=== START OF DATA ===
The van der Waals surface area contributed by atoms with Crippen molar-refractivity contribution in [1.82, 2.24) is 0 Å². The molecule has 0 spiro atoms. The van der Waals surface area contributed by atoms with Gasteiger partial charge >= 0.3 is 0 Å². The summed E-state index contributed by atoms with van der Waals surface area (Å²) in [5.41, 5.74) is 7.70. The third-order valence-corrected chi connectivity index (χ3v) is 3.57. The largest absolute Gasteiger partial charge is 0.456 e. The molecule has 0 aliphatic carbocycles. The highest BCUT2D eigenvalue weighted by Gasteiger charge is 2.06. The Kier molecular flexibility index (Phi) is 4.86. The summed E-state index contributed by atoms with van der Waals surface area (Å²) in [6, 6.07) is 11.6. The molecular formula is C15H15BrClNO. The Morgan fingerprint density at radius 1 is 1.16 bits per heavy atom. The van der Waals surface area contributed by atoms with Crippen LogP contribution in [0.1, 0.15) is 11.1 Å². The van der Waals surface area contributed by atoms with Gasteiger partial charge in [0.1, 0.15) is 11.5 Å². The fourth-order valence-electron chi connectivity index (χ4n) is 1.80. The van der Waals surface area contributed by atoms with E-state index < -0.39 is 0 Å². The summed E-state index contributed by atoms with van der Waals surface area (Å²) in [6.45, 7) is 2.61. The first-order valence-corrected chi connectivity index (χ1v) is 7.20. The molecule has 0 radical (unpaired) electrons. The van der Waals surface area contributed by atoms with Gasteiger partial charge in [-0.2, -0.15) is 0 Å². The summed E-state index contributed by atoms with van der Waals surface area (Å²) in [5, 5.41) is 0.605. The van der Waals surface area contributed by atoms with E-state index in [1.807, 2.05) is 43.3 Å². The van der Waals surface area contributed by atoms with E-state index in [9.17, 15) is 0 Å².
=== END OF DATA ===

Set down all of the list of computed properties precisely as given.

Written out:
The van der Waals surface area contributed by atoms with Crippen molar-refractivity contribution in [1.82, 2.24) is 0 Å². The molecule has 0 spiro atoms. The van der Waals surface area contributed by atoms with Gasteiger partial charge >= 0.3 is 0 Å². The summed E-state index contributed by atoms with van der Waals surface area (Å²) in [5.41, 5.74) is 7.70. The third-order valence-corrected chi connectivity index (χ3v) is 3.57. The largest absolute Gasteiger partial charge is 0.456 e. The molecule has 0 aliphatic carbocycles. The highest BCUT2D eigenvalue weighted by Gasteiger charge is 2.06. The Kier molecular flexibility index (Phi) is 4.86. The summed E-state index contributed by atoms with van der Waals surface area (Å²) in [6, 6.07) is 11.6. The molecular formula is C15H15BrClNO. The Morgan fingerprint density at radius 1 is 1.16 bits per heavy atom. The van der Waals surface area contributed by atoms with Crippen LogP contribution in [0.1, 0.15) is 11.1 Å². The van der Waals surface area contributed by atoms with Gasteiger partial charge in [0.1, 0.15) is 11.5 Å². The fourth-order valence-electron chi connectivity index (χ4n) is 1.80. The van der Waals surface area contributed by atoms with E-state index < -0.39 is 0 Å². The summed E-state index contributed by atoms with van der Waals surface area (Å²) in [6.45, 7) is 2.61. The first-order valence-corrected chi connectivity index (χ1v) is 7.20. The molecule has 0 radical (unpaired) electrons. The van der Waals surface area contributed by atoms with Gasteiger partial charge in [-0.2, -0.15) is 0 Å². The summed E-state index contributed by atoms with van der Waals surface area (Å²) in [5, 5.41) is 0.605. The van der Waals surface area contributed by atoms with E-state index in [1.807, 2.05) is 43.3 Å². The van der Waals surface area contributed by atoms with E-state index in [9.17, 15) is 0 Å².